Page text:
It is axiomatic that every change, especially the paradigm shifting changes of the nature that are sweeping through the NAF, could only have been driven by purposeful goal-directed leadership. I should restate that I have been privileged to be associated with the Service during this period. I can say, without any fear of contradiction that the ability of the NAF to revive unserviceable aircraft that were deployed into the counter-insurgency campaign, is attributable to the bold initiative of Air Marshal Sadique Abubakar and the extra-ordinary ingenuity of the officers, men and women who, when challenged by the CAS, rose ebulliently to the demands of the moment.

Also noteworthy is the fact that the domestication of equipment maintenance and repairs, by the NAF, has impacted positively on the country’s institutions of higher learning, research agencies and engineering companies. As has become lamentably obvious, though the country’s higher institutions incubate a reservoir of geniuses, not many have been given the opportunity to showcase their talents. That ugly narrative has changed in the Buhari era, with the Air Force signing mutually beneficial MOUs with 26 entities: universities, research institutes and engineering companies.

I can confirm that the relationship between the Nigerian Air Force and the universities has tremendously boosted the ability of the Service in the re-activation of unserviceable platforms as well as the maintenance culture that has been the mantra of the Federal Government. My investigation into the R&D strides recorded under the Sadique Abubakar leadership of the NAF, took me to the University of Maiduguri in Borno State. Our target was Engineer Muhammed Shuwa, of the Mechanical Engineering Department, a man whose creative genius was responsible for re-launching the hitherto unserviceable Alpha Jet aircraft, into service. Ironically, that feat was achieved after all hope had been given up, over failure to source the anti-skid test bench for the aircraft, from either original equipment manufacturers (OEMs) or other vendors. Shuwa stoically rose to the challenge and in collaboration with men of the R&D Department of the NAF, was able to produce an improved version of the anti-skid test bench kit. Without the anti-skid test bench kit, the resuscitation of the firing power of the NAF, in the early days of the Buhari Administration, would not have been possible.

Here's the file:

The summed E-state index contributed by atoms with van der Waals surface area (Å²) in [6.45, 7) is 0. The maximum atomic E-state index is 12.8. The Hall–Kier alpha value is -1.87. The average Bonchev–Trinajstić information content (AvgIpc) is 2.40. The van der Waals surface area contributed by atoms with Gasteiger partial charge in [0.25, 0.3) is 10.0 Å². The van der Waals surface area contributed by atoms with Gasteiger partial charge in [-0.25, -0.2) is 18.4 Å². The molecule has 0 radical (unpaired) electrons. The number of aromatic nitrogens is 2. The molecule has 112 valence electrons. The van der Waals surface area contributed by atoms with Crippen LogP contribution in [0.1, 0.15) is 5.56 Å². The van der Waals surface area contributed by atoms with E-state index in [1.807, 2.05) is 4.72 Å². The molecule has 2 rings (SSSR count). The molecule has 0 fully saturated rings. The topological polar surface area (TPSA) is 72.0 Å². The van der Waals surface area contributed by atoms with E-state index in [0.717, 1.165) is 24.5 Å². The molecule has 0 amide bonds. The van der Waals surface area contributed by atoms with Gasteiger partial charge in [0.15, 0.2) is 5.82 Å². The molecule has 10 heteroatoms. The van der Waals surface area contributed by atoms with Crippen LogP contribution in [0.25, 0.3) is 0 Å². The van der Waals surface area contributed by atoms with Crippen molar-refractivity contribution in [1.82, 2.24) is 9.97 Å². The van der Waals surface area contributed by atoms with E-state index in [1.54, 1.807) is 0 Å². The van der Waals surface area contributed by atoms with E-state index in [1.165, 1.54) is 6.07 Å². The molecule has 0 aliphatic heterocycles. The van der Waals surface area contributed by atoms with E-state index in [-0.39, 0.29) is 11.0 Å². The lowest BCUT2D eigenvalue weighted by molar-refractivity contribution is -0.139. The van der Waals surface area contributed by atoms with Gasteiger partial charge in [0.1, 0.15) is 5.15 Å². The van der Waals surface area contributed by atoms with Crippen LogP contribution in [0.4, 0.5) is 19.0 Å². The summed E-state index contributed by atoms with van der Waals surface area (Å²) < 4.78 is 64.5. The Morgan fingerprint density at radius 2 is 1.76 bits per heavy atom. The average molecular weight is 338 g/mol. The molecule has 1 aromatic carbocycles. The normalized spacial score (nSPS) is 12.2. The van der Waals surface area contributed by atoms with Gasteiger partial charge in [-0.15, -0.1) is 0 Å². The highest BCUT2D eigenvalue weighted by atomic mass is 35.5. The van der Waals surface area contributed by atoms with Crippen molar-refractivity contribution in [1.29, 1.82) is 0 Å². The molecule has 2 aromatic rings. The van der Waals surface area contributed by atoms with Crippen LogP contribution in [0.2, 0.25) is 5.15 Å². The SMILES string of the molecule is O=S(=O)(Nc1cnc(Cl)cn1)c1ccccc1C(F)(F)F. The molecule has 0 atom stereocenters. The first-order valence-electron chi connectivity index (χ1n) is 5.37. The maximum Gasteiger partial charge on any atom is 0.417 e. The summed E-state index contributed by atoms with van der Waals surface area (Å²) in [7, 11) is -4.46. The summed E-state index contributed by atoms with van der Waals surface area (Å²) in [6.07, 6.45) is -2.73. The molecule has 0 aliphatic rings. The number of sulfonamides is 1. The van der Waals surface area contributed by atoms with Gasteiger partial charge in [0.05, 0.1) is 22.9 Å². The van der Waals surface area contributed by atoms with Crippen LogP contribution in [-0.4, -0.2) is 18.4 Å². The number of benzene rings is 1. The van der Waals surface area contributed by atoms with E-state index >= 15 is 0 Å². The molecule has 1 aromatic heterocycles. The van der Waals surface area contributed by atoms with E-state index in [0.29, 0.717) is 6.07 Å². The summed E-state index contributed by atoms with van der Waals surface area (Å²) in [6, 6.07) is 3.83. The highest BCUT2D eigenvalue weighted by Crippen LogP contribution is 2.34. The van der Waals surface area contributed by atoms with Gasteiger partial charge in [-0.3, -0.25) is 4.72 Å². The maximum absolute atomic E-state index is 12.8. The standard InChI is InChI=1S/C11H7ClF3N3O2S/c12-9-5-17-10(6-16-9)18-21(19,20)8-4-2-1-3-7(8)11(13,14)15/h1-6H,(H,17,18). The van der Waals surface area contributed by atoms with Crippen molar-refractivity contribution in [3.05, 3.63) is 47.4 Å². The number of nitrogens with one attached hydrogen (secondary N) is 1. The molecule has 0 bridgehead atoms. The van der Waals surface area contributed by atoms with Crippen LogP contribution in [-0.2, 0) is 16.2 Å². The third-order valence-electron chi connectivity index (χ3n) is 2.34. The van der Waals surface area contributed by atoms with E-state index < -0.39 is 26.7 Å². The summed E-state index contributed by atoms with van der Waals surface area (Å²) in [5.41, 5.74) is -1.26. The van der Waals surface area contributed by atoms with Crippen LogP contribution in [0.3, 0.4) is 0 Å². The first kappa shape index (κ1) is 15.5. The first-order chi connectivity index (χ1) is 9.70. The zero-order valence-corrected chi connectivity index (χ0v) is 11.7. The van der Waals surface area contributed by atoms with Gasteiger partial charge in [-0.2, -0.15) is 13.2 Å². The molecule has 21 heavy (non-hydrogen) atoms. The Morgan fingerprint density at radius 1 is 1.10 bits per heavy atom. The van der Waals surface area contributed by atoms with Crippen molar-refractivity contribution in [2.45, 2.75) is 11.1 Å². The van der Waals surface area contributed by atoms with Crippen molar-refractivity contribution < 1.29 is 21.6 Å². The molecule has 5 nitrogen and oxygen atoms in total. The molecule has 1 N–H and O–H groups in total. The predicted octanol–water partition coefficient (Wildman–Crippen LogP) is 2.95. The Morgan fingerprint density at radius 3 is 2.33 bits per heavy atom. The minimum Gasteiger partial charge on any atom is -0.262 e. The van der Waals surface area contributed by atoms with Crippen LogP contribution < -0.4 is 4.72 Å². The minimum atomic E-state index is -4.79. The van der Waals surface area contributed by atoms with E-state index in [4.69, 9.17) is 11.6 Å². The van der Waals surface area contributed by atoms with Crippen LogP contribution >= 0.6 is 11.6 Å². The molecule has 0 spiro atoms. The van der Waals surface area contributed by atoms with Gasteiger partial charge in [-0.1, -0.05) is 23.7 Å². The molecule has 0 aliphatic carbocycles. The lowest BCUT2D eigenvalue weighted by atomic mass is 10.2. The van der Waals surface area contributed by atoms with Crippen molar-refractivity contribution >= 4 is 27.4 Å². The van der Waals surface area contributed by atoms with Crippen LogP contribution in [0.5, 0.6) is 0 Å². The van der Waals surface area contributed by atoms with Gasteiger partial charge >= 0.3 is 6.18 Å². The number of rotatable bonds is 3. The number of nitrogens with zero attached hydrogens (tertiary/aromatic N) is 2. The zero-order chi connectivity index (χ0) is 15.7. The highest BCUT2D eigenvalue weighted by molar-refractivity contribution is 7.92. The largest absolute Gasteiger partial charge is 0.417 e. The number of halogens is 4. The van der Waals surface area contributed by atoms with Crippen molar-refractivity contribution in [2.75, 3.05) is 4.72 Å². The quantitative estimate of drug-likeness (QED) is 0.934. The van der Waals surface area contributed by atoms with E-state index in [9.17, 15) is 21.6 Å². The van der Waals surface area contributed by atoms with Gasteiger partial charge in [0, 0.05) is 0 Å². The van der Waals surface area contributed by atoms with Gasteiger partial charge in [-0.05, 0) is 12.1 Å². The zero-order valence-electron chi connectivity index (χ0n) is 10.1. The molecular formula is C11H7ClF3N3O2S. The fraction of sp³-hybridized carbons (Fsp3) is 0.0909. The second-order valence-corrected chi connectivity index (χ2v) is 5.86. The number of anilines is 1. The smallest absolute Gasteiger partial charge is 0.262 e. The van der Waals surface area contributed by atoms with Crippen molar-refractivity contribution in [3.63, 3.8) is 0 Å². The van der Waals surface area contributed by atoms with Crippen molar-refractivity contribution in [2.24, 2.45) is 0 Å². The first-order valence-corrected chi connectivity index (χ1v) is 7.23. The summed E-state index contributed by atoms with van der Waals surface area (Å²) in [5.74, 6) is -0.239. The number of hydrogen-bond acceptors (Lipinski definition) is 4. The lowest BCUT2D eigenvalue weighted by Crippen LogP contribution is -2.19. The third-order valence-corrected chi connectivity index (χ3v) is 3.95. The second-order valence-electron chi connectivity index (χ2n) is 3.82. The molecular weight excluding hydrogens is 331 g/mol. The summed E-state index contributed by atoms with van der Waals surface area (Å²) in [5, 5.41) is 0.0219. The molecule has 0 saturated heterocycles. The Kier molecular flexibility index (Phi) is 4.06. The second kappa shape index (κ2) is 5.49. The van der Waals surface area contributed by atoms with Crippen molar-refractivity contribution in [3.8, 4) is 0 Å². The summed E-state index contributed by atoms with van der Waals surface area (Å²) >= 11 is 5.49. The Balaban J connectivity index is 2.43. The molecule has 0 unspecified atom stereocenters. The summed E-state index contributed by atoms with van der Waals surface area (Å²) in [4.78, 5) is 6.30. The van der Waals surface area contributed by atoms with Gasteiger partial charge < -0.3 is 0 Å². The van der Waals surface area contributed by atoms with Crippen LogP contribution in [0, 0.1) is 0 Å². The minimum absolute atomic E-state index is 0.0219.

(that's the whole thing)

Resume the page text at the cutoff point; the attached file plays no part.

While this collaboration has been warmly received by the universities, it is equally true that NAF personnel, who are charged with R&D, have found the collaboration, a most rewarding experience. Without exception, while not diminishing the contributions of his predecessors, all the officers with whom I interacted unequivocally extolled the unparalleled catalytic role of the current Chief of the Air Staff, Air Marshal SB Abubakar, in the paradigm shift, that promises to place the NAF on a stronger footing, in the years ahead.

If the visionary emphasis on R&D has led to phenomenal improvements in local capacity building and firepower, the doctrinal changes that have occurred, in the past four years, have transformed the Service into a better coordinated security machine, positioned to achieve its motto of “Willing, Able, Ready”; a motto that is driven by the CAS SB Abubakar Vision Statement which is: “To reposition the Nigerian Air Force into a highly professional and disciplined force through capacity building initiatives for effective, efficient and timely deployment of air power in response to Nigeria’s national security imperatives”. The creation of two Commands: The Special Operations Command in Bauchi and the Ground Training Command in Enugu, constitute the high points of the dynamic changes in structure under the Buhari era.